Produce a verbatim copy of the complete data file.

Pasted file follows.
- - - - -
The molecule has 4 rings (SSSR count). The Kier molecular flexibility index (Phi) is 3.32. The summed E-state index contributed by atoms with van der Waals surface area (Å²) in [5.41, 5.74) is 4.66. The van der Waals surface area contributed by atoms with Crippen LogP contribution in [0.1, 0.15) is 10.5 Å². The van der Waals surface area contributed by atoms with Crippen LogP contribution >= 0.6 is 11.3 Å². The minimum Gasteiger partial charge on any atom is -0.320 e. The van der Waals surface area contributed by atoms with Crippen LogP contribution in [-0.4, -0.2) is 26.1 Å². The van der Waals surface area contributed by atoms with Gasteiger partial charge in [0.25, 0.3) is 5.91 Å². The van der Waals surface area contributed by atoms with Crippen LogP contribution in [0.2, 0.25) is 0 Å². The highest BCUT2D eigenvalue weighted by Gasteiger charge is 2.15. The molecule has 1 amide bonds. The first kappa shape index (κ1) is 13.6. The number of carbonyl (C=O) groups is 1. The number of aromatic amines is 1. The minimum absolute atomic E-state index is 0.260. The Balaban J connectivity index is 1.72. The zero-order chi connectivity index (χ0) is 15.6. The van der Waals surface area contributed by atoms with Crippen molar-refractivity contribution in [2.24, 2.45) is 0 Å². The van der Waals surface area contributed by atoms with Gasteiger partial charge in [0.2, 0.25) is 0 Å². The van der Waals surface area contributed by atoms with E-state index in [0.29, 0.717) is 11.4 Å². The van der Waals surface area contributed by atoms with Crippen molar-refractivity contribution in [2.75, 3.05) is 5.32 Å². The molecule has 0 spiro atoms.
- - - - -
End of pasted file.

The molecule has 4 rings (SSSR count). The Kier molecular flexibility index (Phi) is 3.32. The summed E-state index contributed by atoms with van der Waals surface area (Å²) in [5.41, 5.74) is 4.66. The van der Waals surface area contributed by atoms with Crippen LogP contribution in [0.1, 0.15) is 10.5 Å². The van der Waals surface area contributed by atoms with Crippen LogP contribution >= 0.6 is 11.3 Å². The minimum Gasteiger partial charge on any atom is -0.320 e. The van der Waals surface area contributed by atoms with Crippen LogP contribution in [-0.4, -0.2) is 26.1 Å². The van der Waals surface area contributed by atoms with Gasteiger partial charge in [0.25, 0.3) is 5.91 Å². The van der Waals surface area contributed by atoms with Crippen LogP contribution in [0.2, 0.25) is 0 Å². The highest BCUT2D eigenvalue weighted by Gasteiger charge is 2.15. The molecule has 1 amide bonds. The first kappa shape index (κ1) is 13.6. The number of carbonyl (C=O) groups is 1. The number of aromatic amines is 1. The minimum absolute atomic E-state index is 0.260. The Balaban J connectivity index is 1.72. The zero-order chi connectivity index (χ0) is 15.6. The van der Waals surface area contributed by atoms with Crippen molar-refractivity contribution in [2.24, 2.45) is 0 Å². The van der Waals surface area contributed by atoms with Gasteiger partial charge in [0.2, 0.25) is 0 Å². The van der Waals surface area contributed by atoms with E-state index in [0.29, 0.717) is 11.4 Å². The van der Waals surface area contributed by atoms with Crippen molar-refractivity contribution in [2.75, 3.05) is 5.32 Å². The molecule has 0 spiro atoms.